Ants of the Australian genus Myrmecia partition their foraging niche temporally, allowing them to be sympatric with overlapping foraging requirements. We used histological techniques to study the light and dark adaptation mechanisms in the compound eyes of diurnal (Myrmecia croslandi), crepuscular (M. tarsata, M. nigriceps) and nocturnal ants (M. pyriformis). We found that, except in the day-active species, all ants have a variable primary pigment cell pupil that constricts the crystalline cone in bright light to control for light flux. We show for the nocturnal M. pyriformis that the constriction of the crystalline cone by the primary pigment cells is light dependent whereas the opening of the aperture is regulated by an endogenous rhythm. In addition, in the light-adapted eyes of all species, the retinular cell pigment granules radially migrate towards the rhabdom, a process that in both the day-active M. croslandi and the night-active M. pyriformis is driven by ambient light intensity. Visual system properties thus do not restrict crepuscular and night-active ants to their temporal foraging niche, while day-active ants require high light intensities to operate. We discuss the ecological significance of these adaptation mechanisms and their role in temporal niche partitioning.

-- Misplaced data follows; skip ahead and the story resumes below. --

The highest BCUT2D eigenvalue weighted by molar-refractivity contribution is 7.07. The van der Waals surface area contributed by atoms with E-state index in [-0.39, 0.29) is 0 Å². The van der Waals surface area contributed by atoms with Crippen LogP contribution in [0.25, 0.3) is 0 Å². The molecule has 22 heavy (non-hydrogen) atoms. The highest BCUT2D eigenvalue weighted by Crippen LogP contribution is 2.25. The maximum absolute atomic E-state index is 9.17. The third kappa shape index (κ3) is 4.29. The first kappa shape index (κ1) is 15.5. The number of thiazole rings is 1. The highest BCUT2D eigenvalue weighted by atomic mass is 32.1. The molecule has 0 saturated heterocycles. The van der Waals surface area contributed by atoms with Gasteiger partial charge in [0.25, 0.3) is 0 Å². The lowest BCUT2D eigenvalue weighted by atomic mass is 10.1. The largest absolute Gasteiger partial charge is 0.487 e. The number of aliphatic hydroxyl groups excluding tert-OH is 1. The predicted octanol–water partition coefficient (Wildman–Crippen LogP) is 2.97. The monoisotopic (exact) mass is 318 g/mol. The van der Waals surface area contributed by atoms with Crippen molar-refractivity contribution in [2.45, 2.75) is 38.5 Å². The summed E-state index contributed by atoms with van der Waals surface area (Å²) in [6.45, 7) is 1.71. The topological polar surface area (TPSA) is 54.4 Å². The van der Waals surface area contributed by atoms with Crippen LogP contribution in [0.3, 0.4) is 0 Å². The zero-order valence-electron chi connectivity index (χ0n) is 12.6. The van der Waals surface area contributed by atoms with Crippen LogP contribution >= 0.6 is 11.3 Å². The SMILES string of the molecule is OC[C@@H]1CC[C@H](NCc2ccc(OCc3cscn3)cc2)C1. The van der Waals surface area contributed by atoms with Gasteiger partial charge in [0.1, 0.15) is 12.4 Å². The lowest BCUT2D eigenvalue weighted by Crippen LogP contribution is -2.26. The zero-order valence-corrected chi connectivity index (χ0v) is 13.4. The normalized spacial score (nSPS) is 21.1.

The authors declare no competing or financial interests.
A.N., W.A.R. and J.Z. conceptualized the study; A.N., B.G. and W.A.R. performed the experiments; A.N. carried out data analysis and wrote the first draft of the manuscript; A.N., W.A.R. and J.Z. revised the manuscript.
This work was supported by grants from the Australian Research Council (ARC, FT140100221, DE120100019) to A.N., the Deutsche Forschungsgemeinschaft to B.G., the ARC Centre of Excellence Scheme (ARC Centre of Excellence for Vision Science, CEO561903) to A.N. and J.Z. and the Private Universität im Fürstentum Liechtenstein to W.R.
- Received April 18, 2016.
- Accepted May 31, 2016.
- © 2016. Published by The Company of Biologists Ltd